Editorial comment – When giants fall
9 August, 2022, 3:30 pm
After winger Kurt-Lee Arendse scored his first international try, he was red carded as South Africa thumped the New Zealand All Blacks with a comfortable 26-10 victory in their Rugby Championship opener at the Mbombela Stadium on Saturday.
It was the story of the night, at least the part about tries that is. The Springboks were more dominant than the scoreline suggested.
It looked like they based their game around the set-pieces and the breakdowns. It does come as a shocker for All Blacks fans who have long seen a dominance in these crucial areas of the game, especially the breakdowns.
You’ve got to reflect on the era of exciting backrowers the likes of Michael Jones, Buck Shelford, Richie McCaw, Kieran Read, Zinzan Brooke, Jerry Collins and Jerome Kaino to name a few to understand why fans have long admired the black machine
. It was the biggest win by the Springboks against the All Blacks since 1928.
It was the All Blacks’ fifth defeat in their last six Tests. It is expected to put pressure on All Blacks’ coach Ian Foster. “It was a grind, exactly what we wanted. We wanted to match them up front,” Sprinboks’ captain Siya Kolisi said.
The All Blacks simply made too many unforced errors and will now have to lift their game for the second Rugby Championship match-up at Ellis Park in Johannesburg on August 13.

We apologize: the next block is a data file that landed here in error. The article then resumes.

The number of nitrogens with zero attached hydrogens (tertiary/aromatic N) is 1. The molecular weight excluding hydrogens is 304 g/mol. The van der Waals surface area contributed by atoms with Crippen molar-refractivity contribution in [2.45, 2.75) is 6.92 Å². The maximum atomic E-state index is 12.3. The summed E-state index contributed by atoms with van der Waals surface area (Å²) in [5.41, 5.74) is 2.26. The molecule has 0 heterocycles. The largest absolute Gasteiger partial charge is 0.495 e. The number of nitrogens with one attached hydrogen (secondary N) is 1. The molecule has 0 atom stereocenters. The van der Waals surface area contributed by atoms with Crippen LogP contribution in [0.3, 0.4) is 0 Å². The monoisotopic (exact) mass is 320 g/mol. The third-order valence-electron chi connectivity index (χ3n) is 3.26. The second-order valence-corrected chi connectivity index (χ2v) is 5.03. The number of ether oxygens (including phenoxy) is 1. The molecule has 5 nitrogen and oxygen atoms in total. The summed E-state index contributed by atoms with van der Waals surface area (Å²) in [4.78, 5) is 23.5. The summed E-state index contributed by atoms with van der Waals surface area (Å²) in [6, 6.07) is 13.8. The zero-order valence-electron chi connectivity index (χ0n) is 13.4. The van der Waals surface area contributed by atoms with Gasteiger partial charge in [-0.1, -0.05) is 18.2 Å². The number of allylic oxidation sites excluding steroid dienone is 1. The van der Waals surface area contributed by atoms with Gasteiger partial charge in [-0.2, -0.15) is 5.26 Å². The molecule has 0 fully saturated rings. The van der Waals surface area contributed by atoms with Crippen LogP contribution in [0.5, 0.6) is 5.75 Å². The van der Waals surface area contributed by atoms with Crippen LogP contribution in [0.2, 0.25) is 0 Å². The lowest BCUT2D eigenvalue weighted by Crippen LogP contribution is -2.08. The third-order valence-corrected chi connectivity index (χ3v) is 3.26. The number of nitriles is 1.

On the other side of the divide, the Australian Wallabies made an impressive comeback to defeat Argentina 41-26 in Mendoza.
That was the story of international rugby. It is quite difficult to comprehend the fact that the Kiwis have actually lost consecutive Tests and the Wallabies appear to be on the roll.
Then there are the Irish who came off with those blinders against the All Blacks.
On the homefront, we are reminded about international rugby, and how the dice can fall. We are also reminded about the fact that even the best in the world can crumble.
It does raise the issue of how well we are prepared to take on the world at the Rugby World Cup in France in September 2023. Key here is preparation.
The level of knowledge we pack is supposed to rival the world’s best.
For instance our scrums coach Jason Ryan, the Crusaders forwards coach, has been taken by the All Blacks as their new assistant coach with an eye to the RWC 2023. So it makes sense then that we have the calibre of players to make things happen.
The challenge though is getting everything right, and having the desire to want positive results and heading in with the right frame of mind.